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Should the UN be reformed? By Sezen ÖZKALP

Fellow readers, the aim of this content is to inform you about the reform needed by the United Nations. I wish you a wonderful time reading this article and I hope it will be a beneficial one for all of you.


The word “reform” itself means making changes in something, particularly an institution or practice, in order to improve it. Reform of the United Nations is a constantly debated agenda within the UN. There have been reform efforts for the United Nations before, many of which are being discussed since the late 1990s, but there is a disagreement upon what reforms are needed and how they shall be implemented. Both those who call for the United Nations to play a bigger role in world affairs and those who desire to limit the responsibilities of the UN as humanitarian work asks for reform within the United Nations. There is a wide range of reform ideas differing from people who actually wish to entirely eliminate the UN to the opposing group wishing the UN to be a world government.


The primary and basic argument in favor of reform within the UN is that the world has changed throughout history. Novel issues such as climate change, lack of natural resources, overpopulation, new political disputes, and more problems have arisen since the establishment of the United Nations. Basically, the world in 1945 and the 21st century is not the same at all. Thus, the structure of the UN shaped in 1945 cannot and should not stay the same but be reformed considering current conditions.

In addition, the main aim of the UN is maintaining global peace and security, however, the organization has been more successful in different areas such as human rights rather than peace and security. This fact eventually supports the idea of reform in order to change the UN to make it more efficient and suitable for its primary purpose.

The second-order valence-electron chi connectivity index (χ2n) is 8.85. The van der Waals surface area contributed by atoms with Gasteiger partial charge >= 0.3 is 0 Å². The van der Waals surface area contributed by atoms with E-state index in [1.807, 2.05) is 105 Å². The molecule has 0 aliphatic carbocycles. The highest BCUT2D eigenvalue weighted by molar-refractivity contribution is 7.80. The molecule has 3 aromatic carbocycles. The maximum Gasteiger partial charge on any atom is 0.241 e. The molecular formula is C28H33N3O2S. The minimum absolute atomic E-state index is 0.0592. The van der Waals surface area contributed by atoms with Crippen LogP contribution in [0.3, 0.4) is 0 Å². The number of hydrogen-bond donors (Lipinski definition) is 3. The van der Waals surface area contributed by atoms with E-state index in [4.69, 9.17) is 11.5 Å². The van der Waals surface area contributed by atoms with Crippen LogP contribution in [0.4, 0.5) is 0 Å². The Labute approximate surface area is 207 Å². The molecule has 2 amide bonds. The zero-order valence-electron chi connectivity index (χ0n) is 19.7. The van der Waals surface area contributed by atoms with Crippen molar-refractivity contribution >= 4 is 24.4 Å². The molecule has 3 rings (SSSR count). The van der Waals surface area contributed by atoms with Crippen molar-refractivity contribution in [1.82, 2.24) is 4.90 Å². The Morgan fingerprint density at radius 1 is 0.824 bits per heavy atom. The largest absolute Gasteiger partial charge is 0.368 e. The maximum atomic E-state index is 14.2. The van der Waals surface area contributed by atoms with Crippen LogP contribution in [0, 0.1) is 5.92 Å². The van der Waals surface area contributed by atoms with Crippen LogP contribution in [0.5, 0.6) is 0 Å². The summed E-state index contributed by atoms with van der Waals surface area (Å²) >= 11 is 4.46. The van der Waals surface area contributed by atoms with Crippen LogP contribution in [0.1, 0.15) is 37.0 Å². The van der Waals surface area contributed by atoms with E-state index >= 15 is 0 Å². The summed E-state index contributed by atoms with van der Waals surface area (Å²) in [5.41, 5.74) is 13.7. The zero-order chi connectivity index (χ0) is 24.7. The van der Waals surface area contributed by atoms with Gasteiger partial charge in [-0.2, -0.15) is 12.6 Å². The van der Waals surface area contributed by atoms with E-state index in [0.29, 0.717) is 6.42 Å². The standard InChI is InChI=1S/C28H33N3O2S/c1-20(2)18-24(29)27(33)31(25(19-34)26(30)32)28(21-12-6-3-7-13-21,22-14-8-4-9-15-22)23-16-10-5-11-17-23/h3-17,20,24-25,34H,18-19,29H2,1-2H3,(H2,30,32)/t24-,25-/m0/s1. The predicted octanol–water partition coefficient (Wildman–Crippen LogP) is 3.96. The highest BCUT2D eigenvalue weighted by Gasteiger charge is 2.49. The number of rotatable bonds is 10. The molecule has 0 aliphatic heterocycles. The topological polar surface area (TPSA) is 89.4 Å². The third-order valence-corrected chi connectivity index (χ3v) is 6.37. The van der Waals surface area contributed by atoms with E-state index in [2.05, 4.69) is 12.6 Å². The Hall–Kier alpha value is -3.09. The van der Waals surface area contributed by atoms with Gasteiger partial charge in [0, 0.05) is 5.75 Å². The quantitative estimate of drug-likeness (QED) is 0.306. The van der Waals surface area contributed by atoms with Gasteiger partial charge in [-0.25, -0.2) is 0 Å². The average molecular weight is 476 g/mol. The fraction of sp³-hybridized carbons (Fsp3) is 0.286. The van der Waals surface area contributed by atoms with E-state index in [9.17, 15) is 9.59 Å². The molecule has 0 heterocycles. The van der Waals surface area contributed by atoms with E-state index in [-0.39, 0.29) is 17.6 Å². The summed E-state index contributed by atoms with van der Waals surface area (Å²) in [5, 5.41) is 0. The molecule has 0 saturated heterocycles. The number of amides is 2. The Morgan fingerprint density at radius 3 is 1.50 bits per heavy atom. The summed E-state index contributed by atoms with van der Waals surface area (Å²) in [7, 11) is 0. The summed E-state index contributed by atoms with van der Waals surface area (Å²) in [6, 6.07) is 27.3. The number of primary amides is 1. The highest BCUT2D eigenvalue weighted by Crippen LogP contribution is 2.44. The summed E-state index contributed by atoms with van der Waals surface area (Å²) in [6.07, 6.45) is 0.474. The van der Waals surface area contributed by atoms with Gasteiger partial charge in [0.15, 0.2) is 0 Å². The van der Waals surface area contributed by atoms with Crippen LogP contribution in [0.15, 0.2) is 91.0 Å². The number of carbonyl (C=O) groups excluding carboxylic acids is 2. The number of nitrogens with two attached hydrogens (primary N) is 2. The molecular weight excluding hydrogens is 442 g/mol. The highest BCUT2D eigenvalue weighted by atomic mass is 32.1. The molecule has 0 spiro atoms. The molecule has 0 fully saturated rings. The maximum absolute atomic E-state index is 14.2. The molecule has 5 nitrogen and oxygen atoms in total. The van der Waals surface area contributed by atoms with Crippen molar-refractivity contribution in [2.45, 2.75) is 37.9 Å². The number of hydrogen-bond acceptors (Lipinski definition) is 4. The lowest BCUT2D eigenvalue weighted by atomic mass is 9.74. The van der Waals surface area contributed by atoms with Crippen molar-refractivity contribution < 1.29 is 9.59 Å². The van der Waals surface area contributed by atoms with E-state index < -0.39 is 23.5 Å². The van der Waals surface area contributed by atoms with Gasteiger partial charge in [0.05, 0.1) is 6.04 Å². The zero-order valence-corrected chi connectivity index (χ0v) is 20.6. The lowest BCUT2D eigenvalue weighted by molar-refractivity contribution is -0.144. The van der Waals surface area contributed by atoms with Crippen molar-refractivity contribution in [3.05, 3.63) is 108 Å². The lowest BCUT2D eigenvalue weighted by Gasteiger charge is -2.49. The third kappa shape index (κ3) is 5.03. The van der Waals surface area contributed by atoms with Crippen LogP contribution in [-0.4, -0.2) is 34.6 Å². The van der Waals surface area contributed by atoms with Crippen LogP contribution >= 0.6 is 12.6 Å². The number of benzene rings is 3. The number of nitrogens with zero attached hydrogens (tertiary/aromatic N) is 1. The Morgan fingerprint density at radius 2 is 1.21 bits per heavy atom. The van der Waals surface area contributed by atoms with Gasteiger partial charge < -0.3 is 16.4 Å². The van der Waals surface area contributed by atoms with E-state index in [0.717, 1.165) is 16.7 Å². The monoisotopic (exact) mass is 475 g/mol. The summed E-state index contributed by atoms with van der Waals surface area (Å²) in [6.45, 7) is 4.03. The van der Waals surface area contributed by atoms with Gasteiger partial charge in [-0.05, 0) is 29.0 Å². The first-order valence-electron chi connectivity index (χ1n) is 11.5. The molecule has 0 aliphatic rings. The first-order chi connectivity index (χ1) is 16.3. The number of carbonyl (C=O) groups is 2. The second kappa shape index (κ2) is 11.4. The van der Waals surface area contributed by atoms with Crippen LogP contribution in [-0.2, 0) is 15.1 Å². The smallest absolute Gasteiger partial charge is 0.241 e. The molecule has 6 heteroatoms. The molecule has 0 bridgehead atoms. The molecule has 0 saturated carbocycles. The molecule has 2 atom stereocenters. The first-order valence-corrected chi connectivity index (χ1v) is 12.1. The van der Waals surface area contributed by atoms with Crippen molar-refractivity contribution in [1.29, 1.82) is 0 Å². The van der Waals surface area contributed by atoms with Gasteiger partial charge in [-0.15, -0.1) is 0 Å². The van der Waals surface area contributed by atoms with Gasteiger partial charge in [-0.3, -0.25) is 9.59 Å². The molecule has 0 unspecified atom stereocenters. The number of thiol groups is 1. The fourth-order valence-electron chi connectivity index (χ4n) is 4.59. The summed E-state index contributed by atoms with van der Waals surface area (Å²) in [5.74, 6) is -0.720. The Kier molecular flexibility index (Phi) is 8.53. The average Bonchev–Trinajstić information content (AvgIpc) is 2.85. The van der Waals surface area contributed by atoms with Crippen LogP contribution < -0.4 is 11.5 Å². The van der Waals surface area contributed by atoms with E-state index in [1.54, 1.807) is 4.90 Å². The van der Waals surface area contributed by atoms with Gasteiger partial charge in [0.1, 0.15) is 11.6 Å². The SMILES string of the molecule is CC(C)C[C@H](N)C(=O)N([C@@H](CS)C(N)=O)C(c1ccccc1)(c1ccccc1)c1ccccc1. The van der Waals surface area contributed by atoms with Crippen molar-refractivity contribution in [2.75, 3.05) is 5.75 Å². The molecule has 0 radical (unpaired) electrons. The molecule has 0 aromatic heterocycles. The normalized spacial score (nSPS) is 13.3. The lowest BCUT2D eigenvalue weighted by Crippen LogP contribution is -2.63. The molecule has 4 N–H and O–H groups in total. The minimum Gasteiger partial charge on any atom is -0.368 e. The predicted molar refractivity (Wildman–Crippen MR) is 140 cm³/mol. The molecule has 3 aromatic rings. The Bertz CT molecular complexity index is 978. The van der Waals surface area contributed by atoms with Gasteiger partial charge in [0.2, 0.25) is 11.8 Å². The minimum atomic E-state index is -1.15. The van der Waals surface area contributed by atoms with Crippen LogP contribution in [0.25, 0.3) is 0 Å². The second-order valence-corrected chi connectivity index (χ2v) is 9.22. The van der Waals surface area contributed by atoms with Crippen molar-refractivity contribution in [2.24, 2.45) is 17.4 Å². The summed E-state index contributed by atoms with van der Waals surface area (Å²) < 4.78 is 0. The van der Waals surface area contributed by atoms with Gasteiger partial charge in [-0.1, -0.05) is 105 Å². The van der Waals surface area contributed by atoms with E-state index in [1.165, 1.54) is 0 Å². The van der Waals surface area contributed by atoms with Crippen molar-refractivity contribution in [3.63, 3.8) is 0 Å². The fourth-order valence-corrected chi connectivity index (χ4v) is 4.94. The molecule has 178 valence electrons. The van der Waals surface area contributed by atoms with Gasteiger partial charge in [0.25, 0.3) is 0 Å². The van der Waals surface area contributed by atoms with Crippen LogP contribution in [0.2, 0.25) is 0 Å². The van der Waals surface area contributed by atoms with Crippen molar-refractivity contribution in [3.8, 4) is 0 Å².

Furthermore, the most discussed reform idea is about the United Nations Security Council. Because of the veto power of five permanent members -PR China, the United Kingdom, the United States, the Russian Federation, and France- the council fails to take action despite being the most powerful organ of the UN. When these countries use their veto power in accordance with their own benefits, the council becomes useless and unable to solve disputes. In addition to this, the power balance in the world has changed a lot since 1945. For example, new powerful countries like Germany and Japan are not permanent members in the SC and do not have a veto right. For making the UN more efficient, the veto power should be removed but to be realistic, it is not very possible since the permanent five would most probably decelerate the process and wouldn’t want their power to be undercut. A different option rather than eliminating the veto power as a whole is increasing the number of permanent countries with veto power.

Another related reform idea is about the General Assembly. The UNGA is deprived of forcing its decisions to be implemented as it can only make recommendations. And when the UNGA authority is limited and the UNSC is unable to take action even though it is the only organ that can force its decisions, the United Nations remains ineffective.
Nevertheless, there are more lacking parts within the UN structure such as peacekeeping, financial and constitutional crises, the situation of the Economic and Social Council, secretariat, and democracy. Starting with the peacekeeping problem, the UN has affected conflicts in a bad way rather than providing stability and security with its peacekeeping missions. Second of all, the financial crisis in the United Nations is based on the unwillingness of some member states to pay their contributions. As long as the UN budget remains limited, it cannot be fully effective. Next, the position of the Economic and Social Council has been criticized since it has been overshadowed by the International Monetary Fund (IMF) and the World Bank (WB). On the other hand, the IMF and WB are institutions lacking democracy, transparency, and accountability. Last but not least, a more transparent secretariat is a crucial reform topic and is also within the democracy reform within the UN.


To conclude this article, it is a matter of fact that the United Nations is desperately in need of reform because of both financial and constitutional reasons. At least because we are in the 21st century, not 1945. As a firm believer that the UN must be more effective in world affairs and an organization working for its main purpose, maintaining peace and security, I personally strongly support reform within the UN.

What do you think?

Written by Sezen Özkalp

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